Original study size was determined by the number of patients identified in the CDHB Major Trauma database who attended Christchurch Hospital ED in the one-year period.

Statistical methods

Statistical Packages for Social Sciences versions 26–28 (SPSS) was used for calculations.[[18]] TTA patients were compared to no TTA patients in terms of baseline characteristics and KPIs (primary analysis). Trauma Calls vs Trauma Standby were also compared (subgroup analysis). Supplementary analysis was also conducted for TTA vs those who did not have a TTA but met TTA criteria (supplementary analysis). Univariate comparisons were performed using Chi-squared tests for independence, odds ratios (ORs), and t-tests for independent means. Multivariate models controlling for ISS and age were also adopted for predicting the associations between TTA and Trauma Call statuses, in analyses one and two respectively, and KPIs. For the multivariate models binary logistic and cox regression models were used where most appropriate.

For the supplementary analyses carried out (Appendix 2) on trauma calls versus those who met criteria but were not called, the continuous variables had n<30 in the “met criteria” group and so were assessed for normality. These were found to not be normal and so non-parametric tests were used for the univariate analyses.

Results

Participants

Four hundred and eighty-one patients with major trauma attended Christchurch Hospital ED in the one-year period. After excluding inter-hospital transfers, duplicates and patients with missing data, 400 patients were eligible for inclusion in the study. There were 254 patients in this cohort who had a TTA, and 146 who did not have a TTA. Of those who had a TTA, 22 patients from the 15 March 2020  terror attack were excluded. Of the remaining 232 TTA patients, 171 received a full Trauma Call, while 61 had a Trauma Standby. Of the 146 patients who did not have a TTA, 19 of those met criteria for a TTA (see Figure 1).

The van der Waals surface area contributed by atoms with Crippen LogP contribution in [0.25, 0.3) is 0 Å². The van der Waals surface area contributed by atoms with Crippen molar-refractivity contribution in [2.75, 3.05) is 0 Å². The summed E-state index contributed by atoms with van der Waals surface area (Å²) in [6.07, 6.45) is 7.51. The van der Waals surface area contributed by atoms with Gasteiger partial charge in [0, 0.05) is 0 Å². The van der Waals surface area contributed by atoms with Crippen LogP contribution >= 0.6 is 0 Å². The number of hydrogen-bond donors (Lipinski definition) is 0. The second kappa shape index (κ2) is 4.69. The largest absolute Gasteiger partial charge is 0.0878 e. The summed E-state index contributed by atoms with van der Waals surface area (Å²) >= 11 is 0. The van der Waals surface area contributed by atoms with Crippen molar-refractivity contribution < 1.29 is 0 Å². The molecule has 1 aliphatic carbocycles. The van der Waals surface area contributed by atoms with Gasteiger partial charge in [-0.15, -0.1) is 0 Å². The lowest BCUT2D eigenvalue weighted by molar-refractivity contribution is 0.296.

Primary analysis: Trauma Team Activation vs those without Trauma Team Activation

Patients younger than 65 years were more likely to receive a TTA than not receive a TTA, with 0–17-year-olds being most likely to receive a TTA (OR 9.47; 95%CI:3.02–29.67). There were no gender differences in TTA rates (OR 0.76; 95%CI:0.49–1.18), nor any difference in TTA rates between different ethnicities.

Mean ISS was higher in TTA patients (21.1 [SD=8.7] vs 17.8 [SD=6.3]; p<0.001). Mechanism of injury differed (p<0.001), with patients involved in a road traffic crash (RTC) more likely to have a TTA and those with a fall less likely. Patients who had a TTA were triaged to be seen more rapidly (p<0.001). The rates of TTA varied between morning, evening, and night shifts (p=0.001) (see Table 1).

KPIs varied between patients with a TTA vs those with no TTA. Mortality rate was lower (OR 0.5; 95%CI:0.2–0.9), mean time to CT shorter (mins) (86.6 [SD=97.3] vs 228.2 [SD=218.1]; p<0.001), and ED LOS (hours) shorter for TTAs (3.8 [SD=2.8] vs 6.2 [SD=3.2]; p<0.001). Patients with a TTA had a longer mean hospital LOS (days) than no TTA (12.8 [SD=12.6] vs 5.8 [SD=4.4]; p<0.001).

Those with a TTA were more likely to be admitted to ICU compared to no TTA (OR 6.8; 95%CI:3.5–13.4). Those with a TTA were also more likely to have a longer ICU LOS (days) (11.1 [SD=12.7] vs 3.4 [SD=2.5]; p<0.001) and were more likely to require surgery (OR 2.8; 95%CI:1.8–4.3). Those patients with a TTA were more likely to require surgery in less than 24 hours. The admitting specialty varied for those with a TTA and no TTA (p<0.001), with more patients with no TTA being admitted to a non-surgical specialty.

Multivariate analysis was conducted controlling for age and ISS. The trend towards TTA being associated with lower mortality was maintained in multivariate analysis, albeit insignificantly; this change from significance to non-significance is more likely due to a change in statistical power brought about by multivariate analysis (OR 0.53; 95%CI:0.2–1.3). Multivariate analysis demonstrated that patients with a TTA had a shorter time to CT, shorter ED LOS but longer total hospital LOS (p<0.001). Patients with a TTA remained more likely to be admitted to ICU (OR 4.1; 95%CI:2.0–8.5) and have a longer ICU LOS (p=0.007), and more likely to require surgery (OR 1.9; 95%CI:1.2–3.0) (see Table 2).

Subgroup analysis: Full Trauma Call vs Trauma Standby

Mean ISS was higher in Trauma Call patients compared to Trauma Standby patients (22.7 [SD=9.3] vs 17.2 [SD=5.2]; p<0.001). Patients aged 0–17 (OR 7.14 (95%CI:1.45–35.29) and 18–29 (OR 4.13, 95%CI:1.57–10.88) were more likely than those over age 64 to have a full Trauma Call. There was no difference between males and females (OR 1.20; 95%CI:0.62–2.31), or between different ethnic groups. Mechanism of injury did not differ significantly (p=0.67) (see Table 3).

There was no significant difference in mortality between patients who received a Trauma Call vs those who received a Trauma Standby (OR 2.8; 95%CI:0.63–12.78). The mean time to CT (mins) was similar (83.3 [SD=108.7] vs 95.7 [SD=55.8]; p=0.40), although the medians differed such that Trauma Calls waited less time than Trauma Standbys (54.5 vs 84.0 mins; p<0.001), with a strong positive skew for those with a Trauma Call causing the means to be the same.